Few details about the anticipated changes during neuraxial block in parturients with other cardiovascular disease, anaesthetic goals, and neuraxial block of choice that anaesthesiologists should know are described in [Table 5].
Table 5: Physiologic changes during neuraxial block, anaesthetic goal, and neuraxial block of choice

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   Special Groups Top

Congenital cardiac lesions with a palliative surgery

Successful palliative repair for a cardiac lesion before pregnancy is associated with some degree of maternal foetal risk even in best of hands. There are few reports available describing the successful use of EA or combined spinal epidural anaesthesia in these lesions. [Table 6] represents the most common palliative intracardiac shunt in which successful pregnancy and delivery happened.[29],[30],[31],[32]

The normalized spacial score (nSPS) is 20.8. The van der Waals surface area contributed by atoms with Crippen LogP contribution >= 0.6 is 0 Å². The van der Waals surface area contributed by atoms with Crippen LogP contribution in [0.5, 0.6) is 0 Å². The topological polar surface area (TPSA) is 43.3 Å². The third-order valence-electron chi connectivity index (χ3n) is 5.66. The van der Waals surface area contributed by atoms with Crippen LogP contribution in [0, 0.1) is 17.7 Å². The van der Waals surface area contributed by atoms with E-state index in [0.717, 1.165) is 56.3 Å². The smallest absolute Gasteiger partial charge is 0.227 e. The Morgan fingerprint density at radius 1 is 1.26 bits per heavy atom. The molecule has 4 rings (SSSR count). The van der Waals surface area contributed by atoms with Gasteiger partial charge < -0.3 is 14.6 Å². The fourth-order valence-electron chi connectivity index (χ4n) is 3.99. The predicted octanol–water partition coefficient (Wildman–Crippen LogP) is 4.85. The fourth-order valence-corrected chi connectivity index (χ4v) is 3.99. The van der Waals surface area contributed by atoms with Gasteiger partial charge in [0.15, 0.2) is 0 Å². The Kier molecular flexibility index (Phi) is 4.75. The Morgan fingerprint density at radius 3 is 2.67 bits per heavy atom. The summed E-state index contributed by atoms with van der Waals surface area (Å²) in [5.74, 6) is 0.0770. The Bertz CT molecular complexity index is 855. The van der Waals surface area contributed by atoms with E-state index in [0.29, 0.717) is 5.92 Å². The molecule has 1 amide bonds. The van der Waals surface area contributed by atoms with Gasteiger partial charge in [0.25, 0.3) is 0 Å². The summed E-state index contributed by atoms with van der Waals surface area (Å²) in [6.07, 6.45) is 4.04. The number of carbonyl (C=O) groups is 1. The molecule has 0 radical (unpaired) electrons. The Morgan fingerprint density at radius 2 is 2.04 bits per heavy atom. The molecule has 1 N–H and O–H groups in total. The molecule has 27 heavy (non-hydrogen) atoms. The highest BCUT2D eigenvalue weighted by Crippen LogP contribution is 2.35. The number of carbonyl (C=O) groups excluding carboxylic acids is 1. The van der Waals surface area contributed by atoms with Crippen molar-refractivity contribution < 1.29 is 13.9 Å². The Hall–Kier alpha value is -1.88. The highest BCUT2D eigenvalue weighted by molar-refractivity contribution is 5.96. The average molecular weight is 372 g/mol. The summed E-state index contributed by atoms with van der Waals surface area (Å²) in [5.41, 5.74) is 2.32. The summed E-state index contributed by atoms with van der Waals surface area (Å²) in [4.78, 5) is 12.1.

Table 6: Palliative cardiac shunt lesions

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Prosthetic heart valve and anticoagulation

Parturient receives anticoagulation for several reasons, of which prosthetic heart valve is one. Chronic use of anticoagulation may give rise to thrombocytopaenia. The ideal level of platelets before neuraxial block should be more than 100,000/mm−3 according to different studies. There are some suggested durations for discontinuation of anticoagulant administration before and after neuraxial block and epidural catheter [Table 7].[33],[34],[35],[36]
Table 7: Duration to discontinue/continue anticoagulant before/after neuraxial block